Salesforce Announces New Security Requirements for Organizations

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Earlier this year, Salesforce made an announcement that there will be a new requirement for all organizations using Salesforce. Beginning on February 1, 2022, Salesforce will require customers to enable multifactor authentication in order to access Salesforce products. Salesforce has continuously stated that they take the protection of their customer’s data very seriously and this next step demonstrates just that. If this sounds confusing or complex, don’t worry I will lay out the details below.

What is Multifactor authentication?

Whether you know it or not, chances are you have some sort of experience with multifactor authentication. This is an authentication method that requires the user to provide two or more verification factors to gain access to something. Traditionally for most online applications all that was needed was a username and a password. Now you see more and more companies require multifactor to get access into a system. This can be in the form of an authenticator app or a security key in addition to your username and password. The important thing here is the multifactor, which improves security and decreases the likelihood of a successful attack.

Three Authentication Methods

There are three main authentication methods that multifactor authentication uses. A combination of at least two of these authentication methods are required for multifactor authentication.

  1. Something you know (EX: password)
  2. Things you have (EX: Cellphone)
  3. Things you are (EX: fingerprint)

Why is Multifactor Authentication Important?

Security threats that compromise user credentials are becoming the norm. When a hacker steals a username and password, they can easily gain access to a system. If multifactor authentication is enabled, this makes the hacker’s goals exponentially harder because they will also need to compromise the second factor of authentication to gain access. In the case of Salesforce, the hacker would need to get the User’s username and password, and then access to that User’s smartphone authenticator app. As it is more and more common for Salesforce users to be working from home on unsecured or public networks, multifactor authentication can safeguard user credentials.

Multifactor Authentication Works for Salesforce

Salesforce offers multifactor authentication solutions that fit any of its customers. Because every organization is different, Salesforce offers different types of verification methods including mobile apps and hardware devices. Salesforce also offers additional tools and resources to help manage your multifactor authentication implementation which includes reports and dashboards for monitoring usages and temporary verification codes that give users access if they’ve lost or forgotten their verification method.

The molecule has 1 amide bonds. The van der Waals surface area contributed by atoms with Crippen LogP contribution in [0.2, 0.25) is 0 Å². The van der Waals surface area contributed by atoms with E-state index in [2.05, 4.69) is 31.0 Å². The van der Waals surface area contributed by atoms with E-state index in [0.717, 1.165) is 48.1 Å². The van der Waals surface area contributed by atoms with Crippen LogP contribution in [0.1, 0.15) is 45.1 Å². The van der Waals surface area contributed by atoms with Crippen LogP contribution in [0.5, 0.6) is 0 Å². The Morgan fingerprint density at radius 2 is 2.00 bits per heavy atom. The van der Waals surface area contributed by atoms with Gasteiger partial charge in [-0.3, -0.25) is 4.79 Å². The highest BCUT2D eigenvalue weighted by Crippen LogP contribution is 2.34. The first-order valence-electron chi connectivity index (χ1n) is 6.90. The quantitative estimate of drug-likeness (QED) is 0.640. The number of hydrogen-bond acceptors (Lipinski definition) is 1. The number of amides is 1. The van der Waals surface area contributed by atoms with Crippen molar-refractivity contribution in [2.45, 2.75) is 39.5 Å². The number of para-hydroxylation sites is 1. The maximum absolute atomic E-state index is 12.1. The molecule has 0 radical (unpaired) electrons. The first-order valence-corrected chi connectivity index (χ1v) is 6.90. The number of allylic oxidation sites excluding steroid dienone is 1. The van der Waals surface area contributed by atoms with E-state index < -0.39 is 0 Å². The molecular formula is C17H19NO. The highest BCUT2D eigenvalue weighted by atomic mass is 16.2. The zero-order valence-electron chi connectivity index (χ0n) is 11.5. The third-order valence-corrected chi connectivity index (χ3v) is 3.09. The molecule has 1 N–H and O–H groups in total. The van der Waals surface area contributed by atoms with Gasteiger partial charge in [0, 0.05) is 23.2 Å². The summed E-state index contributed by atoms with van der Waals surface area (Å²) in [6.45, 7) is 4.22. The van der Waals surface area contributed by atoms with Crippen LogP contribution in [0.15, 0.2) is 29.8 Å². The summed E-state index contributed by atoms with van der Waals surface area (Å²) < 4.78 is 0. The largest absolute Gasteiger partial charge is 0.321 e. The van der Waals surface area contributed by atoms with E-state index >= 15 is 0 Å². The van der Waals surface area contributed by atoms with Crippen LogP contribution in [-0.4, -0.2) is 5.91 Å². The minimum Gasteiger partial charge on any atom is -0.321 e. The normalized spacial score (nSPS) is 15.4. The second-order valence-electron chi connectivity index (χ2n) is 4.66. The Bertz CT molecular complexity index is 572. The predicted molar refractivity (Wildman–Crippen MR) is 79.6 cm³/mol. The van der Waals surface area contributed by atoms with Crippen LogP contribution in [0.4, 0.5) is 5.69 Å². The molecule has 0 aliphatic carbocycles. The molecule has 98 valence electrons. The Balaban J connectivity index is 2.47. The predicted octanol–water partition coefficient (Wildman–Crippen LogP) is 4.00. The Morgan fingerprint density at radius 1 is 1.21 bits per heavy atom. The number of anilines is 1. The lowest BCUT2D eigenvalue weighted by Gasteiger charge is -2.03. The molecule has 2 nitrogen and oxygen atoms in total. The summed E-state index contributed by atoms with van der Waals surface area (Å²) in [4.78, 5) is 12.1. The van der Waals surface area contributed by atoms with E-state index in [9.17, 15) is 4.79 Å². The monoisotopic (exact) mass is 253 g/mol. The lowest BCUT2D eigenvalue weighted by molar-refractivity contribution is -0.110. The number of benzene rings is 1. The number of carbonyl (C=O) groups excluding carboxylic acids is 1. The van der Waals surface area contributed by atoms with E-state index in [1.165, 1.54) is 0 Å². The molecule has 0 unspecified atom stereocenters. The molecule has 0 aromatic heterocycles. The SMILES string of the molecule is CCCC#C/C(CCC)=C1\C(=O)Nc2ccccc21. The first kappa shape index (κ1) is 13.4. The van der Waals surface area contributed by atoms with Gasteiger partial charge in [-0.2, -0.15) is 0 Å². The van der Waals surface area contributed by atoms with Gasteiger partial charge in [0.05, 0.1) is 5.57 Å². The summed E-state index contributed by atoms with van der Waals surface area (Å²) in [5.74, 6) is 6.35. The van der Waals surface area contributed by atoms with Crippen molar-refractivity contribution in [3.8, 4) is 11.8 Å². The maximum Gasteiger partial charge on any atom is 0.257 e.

Multifactor Authentication Verification Methods for Salesforce

During the login process, users will be prompted to enter in their username and password and an additional verification code which will be provided to the user. Depending on your Salesforce product, you can allow any or all of the methods below

  1. Salesforce Authentication App
  2. Third-Party TOTP Authenticator App
  3. U2F or WebAuthn Security Key

It is also important to note that as long as all of your Salesforce products are integrated with SSO, with multifactor authentication enabled on the IdP, and all users who access a Salesforce product’s interface do so via SSO, your organization will be covered when this requirement is put into effect.

Again, the multifactor authentication requirement for all Salesforce products, does not go into effect until February 1, 2022, but that does not mean your organization needs to wait. Your Salesforce is full of private information important to your business and your customers.  Salesforce is always thinking or ways to better protect their customers and keep their data secure and this is just the next evolution of Salesforce’s promise to their customers.

This publication contains general information only and Sikich is not, by means of this publication, rendering accounting, business, financial, investment, legal, tax, or any other professional advice or services. This publication is not a substitute for such professional advice or services, nor should you use it as a basis for any decision, action or omission that may affect you or your business. Before making any decision, taking any action or omitting an action that may affect you or your business, you should consult a qualified professional advisor. You acknowledge that Sikich shall not be responsible for any loss sustained by you or any person who relies on this publication.

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